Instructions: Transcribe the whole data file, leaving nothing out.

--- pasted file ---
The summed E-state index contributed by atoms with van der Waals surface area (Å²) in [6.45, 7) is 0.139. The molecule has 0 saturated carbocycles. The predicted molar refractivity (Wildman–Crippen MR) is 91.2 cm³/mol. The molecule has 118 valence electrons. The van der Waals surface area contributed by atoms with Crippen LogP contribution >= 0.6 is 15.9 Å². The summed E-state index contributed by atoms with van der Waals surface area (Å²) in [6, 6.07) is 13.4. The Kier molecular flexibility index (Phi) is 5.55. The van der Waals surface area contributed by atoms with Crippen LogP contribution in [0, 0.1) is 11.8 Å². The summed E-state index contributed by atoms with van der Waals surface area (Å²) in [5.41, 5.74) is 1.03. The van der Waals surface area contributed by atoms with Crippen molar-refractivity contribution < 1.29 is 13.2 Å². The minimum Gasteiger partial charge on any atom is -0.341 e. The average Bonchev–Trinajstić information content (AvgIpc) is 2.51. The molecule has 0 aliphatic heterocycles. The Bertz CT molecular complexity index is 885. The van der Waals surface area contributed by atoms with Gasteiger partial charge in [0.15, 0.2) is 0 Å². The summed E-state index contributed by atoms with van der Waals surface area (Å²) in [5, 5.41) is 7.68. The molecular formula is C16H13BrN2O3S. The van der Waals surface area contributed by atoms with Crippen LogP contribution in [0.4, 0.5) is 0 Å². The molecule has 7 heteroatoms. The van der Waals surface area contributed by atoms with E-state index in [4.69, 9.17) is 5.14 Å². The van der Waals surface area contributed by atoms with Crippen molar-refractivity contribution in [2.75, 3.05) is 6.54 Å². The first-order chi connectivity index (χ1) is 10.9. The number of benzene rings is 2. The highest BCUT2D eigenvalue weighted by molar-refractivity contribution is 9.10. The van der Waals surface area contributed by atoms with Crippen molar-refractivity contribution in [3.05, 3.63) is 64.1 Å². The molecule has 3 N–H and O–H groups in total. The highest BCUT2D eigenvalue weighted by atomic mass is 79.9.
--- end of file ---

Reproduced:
The summed E-state index contributed by atoms with van der Waals surface area (Å²) in [6.45, 7) is 0.139. The molecule has 0 saturated carbocycles. The predicted molar refractivity (Wildman–Crippen MR) is 91.2 cm³/mol. The molecule has 118 valence electrons. The van der Waals surface area contributed by atoms with Crippen LogP contribution >= 0.6 is 15.9 Å². The summed E-state index contributed by atoms with van der Waals surface area (Å²) in [6, 6.07) is 13.4. The Kier molecular flexibility index (Phi) is 5.55. The van der Waals surface area contributed by atoms with Crippen LogP contribution in [0, 0.1) is 11.8 Å². The summed E-state index contributed by atoms with van der Waals surface area (Å²) in [5.41, 5.74) is 1.03. The van der Waals surface area contributed by atoms with Crippen molar-refractivity contribution < 1.29 is 13.2 Å². The minimum Gasteiger partial charge on any atom is -0.341 e. The average Bonchev–Trinajstić information content (AvgIpc) is 2.51. The molecule has 0 aliphatic heterocycles. The Bertz CT molecular complexity index is 885. The van der Waals surface area contributed by atoms with Gasteiger partial charge in [0.15, 0.2) is 0 Å². The summed E-state index contributed by atoms with van der Waals surface area (Å²) in [5, 5.41) is 7.68. The molecular formula is C16H13BrN2O3S. The van der Waals surface area contributed by atoms with Crippen LogP contribution in [0.4, 0.5) is 0 Å². The molecule has 7 heteroatoms. The van der Waals surface area contributed by atoms with E-state index in [4.69, 9.17) is 5.14 Å². The van der Waals surface area contributed by atoms with Crippen molar-refractivity contribution in [2.75, 3.05) is 6.54 Å². The first-order chi connectivity index (χ1) is 10.9. The number of benzene rings is 2. The highest BCUT2D eigenvalue weighted by molar-refractivity contribution is 9.10. The van der Waals surface area contributed by atoms with Crippen molar-refractivity contribution in [3.05, 3.63) is 64.1 Å². The molecule has 3 N–H and O–H groups in total. The highest BCUT2D eigenvalue weighted by atomic mass is 79.9.